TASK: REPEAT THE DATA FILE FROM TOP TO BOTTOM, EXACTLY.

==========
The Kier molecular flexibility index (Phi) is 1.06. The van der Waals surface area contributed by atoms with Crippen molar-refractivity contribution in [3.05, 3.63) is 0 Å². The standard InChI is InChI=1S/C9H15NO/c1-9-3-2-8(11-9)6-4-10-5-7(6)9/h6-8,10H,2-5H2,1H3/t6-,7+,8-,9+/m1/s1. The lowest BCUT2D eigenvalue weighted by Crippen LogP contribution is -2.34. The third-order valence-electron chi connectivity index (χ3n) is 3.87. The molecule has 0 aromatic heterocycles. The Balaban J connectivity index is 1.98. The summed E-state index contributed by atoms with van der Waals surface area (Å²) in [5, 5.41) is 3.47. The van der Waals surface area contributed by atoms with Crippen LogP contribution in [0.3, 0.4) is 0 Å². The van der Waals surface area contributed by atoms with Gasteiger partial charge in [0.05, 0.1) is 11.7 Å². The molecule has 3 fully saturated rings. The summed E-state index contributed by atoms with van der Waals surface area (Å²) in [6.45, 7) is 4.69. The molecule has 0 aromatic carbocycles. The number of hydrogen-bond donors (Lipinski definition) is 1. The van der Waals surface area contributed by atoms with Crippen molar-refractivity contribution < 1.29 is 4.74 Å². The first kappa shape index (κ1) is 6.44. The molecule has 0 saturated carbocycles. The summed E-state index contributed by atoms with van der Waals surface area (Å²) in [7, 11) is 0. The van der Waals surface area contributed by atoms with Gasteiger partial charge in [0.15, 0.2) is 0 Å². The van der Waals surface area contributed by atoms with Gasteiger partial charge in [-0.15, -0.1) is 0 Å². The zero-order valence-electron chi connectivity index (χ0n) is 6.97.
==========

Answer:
The Kier molecular flexibility index (Phi) is 1.06. The van der Waals surface area contributed by atoms with Crippen molar-refractivity contribution in [3.05, 3.63) is 0 Å². The standard InChI is InChI=1S/C9H15NO/c1-9-3-2-8(11-9)6-4-10-5-7(6)9/h6-8,10H,2-5H2,1H3/t6-,7+,8-,9+/m1/s1. The lowest BCUT2D eigenvalue weighted by Crippen LogP contribution is -2.34. The third-order valence-electron chi connectivity index (χ3n) is 3.87. The molecule has 0 aromatic heterocycles. The Balaban J connectivity index is 1.98. The summed E-state index contributed by atoms with van der Waals surface area (Å²) in [5, 5.41) is 3.47. The van der Waals surface area contributed by atoms with Crippen LogP contribution in [0.3, 0.4) is 0 Å². The van der Waals surface area contributed by atoms with Gasteiger partial charge in [0.05, 0.1) is 11.7 Å². The molecule has 3 fully saturated rings. The summed E-state index contributed by atoms with van der Waals surface area (Å²) in [6.45, 7) is 4.69. The molecule has 0 aromatic carbocycles. The number of hydrogen-bond donors (Lipinski definition) is 1. The van der Waals surface area contributed by atoms with Crippen molar-refractivity contribution < 1.29 is 4.74 Å². The first kappa shape index (κ1) is 6.44. The molecule has 0 saturated carbocycles. The summed E-state index contributed by atoms with van der Waals surface area (Å²) in [7, 11) is 0. The van der Waals surface area contributed by atoms with Gasteiger partial charge in [0.15, 0.2) is 0 Å². The van der Waals surface area contributed by atoms with Gasteiger partial charge in [-0.15, -0.1) is 0 Å². The zero-order valence-electron chi connectivity index (χ0n) is 6.97.